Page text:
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Quantitative Analysis, Infrared

Infrared Spectroscopy

  1. Frédéric Cadet1,
  2. Salvador Garrigues2,
  3. Miguel de la Guardia2

Published Online: 15 SEP 2012

DOI: 10.1002/9780470027318.a5610.pub2

Encyclopedia of Analytical Chemistry

Encyclopedia of Analytical Chemistry

How to Cite

Cadet, F., Garrigues, S. and de la Guardia, M. 2012. Quantitative Analysis, Infrared . Encyclopedia of Analytical Chemistry. .

Author Information

  1. 1

    University of la Réunion, France-Dom, France

  2. 2

    University of Valencia, Burjassot, Spain

Publication History

  1. Published Online: 15 SEP 2012


In this article, after reviewing the different mathematical methods used in quantification, we describe and discuss their respective advantages and inconveniences. First, different examples of applications of infrared (IR) spectroscopy, used with or without other analytical chemistry methods, are presented. Some examples of direct quantitative analysis in food analysis are reviewed: lipids (measurement of unsaturation degrees, lipids determination), carbohydrates, proteins (secondary structures, quantitative analysis). We also focus on original examples of the use of IR spectroscopy combined with enzymes. Second, some examples of Fourier transform infrared (FTIR) analysis coupled with other analytical methods are reviewed in the following fields: FTIR quantification in pharmaceuticals, petroleum, paints, and other industrial products and in the fields of health, environment, and trace compounds analysis.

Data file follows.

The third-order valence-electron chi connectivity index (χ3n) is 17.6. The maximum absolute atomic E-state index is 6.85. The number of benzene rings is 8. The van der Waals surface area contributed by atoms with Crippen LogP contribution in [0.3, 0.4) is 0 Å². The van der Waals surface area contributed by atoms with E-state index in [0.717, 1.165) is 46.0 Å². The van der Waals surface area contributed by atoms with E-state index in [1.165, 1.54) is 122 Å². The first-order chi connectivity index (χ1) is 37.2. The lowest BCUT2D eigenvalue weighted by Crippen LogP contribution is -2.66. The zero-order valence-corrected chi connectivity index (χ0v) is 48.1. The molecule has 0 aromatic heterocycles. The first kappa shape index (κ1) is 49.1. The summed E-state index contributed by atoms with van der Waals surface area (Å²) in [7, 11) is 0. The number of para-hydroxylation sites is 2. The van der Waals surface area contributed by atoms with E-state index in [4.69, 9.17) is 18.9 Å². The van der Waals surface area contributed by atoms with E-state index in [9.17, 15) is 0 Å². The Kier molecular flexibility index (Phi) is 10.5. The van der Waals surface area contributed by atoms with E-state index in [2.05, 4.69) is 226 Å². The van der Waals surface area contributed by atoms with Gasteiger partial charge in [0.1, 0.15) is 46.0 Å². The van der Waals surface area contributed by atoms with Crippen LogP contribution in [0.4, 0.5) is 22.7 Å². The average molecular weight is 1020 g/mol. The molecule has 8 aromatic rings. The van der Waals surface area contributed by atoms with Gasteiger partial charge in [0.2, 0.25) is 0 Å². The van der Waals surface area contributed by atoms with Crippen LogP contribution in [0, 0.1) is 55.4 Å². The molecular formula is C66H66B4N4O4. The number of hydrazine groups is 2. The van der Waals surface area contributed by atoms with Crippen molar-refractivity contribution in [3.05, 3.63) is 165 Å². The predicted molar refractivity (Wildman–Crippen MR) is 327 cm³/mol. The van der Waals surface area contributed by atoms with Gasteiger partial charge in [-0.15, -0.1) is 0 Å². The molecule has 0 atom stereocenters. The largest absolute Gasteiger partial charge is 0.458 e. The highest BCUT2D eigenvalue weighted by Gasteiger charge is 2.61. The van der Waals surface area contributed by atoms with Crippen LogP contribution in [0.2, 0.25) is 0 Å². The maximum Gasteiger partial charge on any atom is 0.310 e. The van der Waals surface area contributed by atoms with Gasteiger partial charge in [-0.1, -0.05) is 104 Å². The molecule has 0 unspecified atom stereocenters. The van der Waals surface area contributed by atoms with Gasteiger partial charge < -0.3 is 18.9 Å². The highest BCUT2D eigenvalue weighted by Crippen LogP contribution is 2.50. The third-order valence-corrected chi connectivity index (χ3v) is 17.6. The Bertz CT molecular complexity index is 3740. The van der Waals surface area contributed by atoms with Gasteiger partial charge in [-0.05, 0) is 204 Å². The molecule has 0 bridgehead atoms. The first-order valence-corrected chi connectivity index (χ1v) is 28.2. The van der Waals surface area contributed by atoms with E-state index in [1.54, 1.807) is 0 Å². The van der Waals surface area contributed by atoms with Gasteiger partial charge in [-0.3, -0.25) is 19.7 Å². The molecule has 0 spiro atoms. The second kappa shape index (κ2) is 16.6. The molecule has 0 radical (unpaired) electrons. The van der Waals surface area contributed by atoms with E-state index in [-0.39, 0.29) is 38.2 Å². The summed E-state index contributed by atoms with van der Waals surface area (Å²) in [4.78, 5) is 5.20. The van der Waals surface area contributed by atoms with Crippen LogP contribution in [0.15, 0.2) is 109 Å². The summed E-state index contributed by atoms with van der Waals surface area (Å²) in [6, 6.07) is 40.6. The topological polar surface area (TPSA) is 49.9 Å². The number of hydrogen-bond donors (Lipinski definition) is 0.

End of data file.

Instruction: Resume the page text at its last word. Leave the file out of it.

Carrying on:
Finally, we discuss the limitations and perspectives of IR spectroscopy for quantitative analysis. It appears that the most significant developments in the field of quantitative analysis will most probably come through progress in chemometrics and flow analysis (FA) (automation).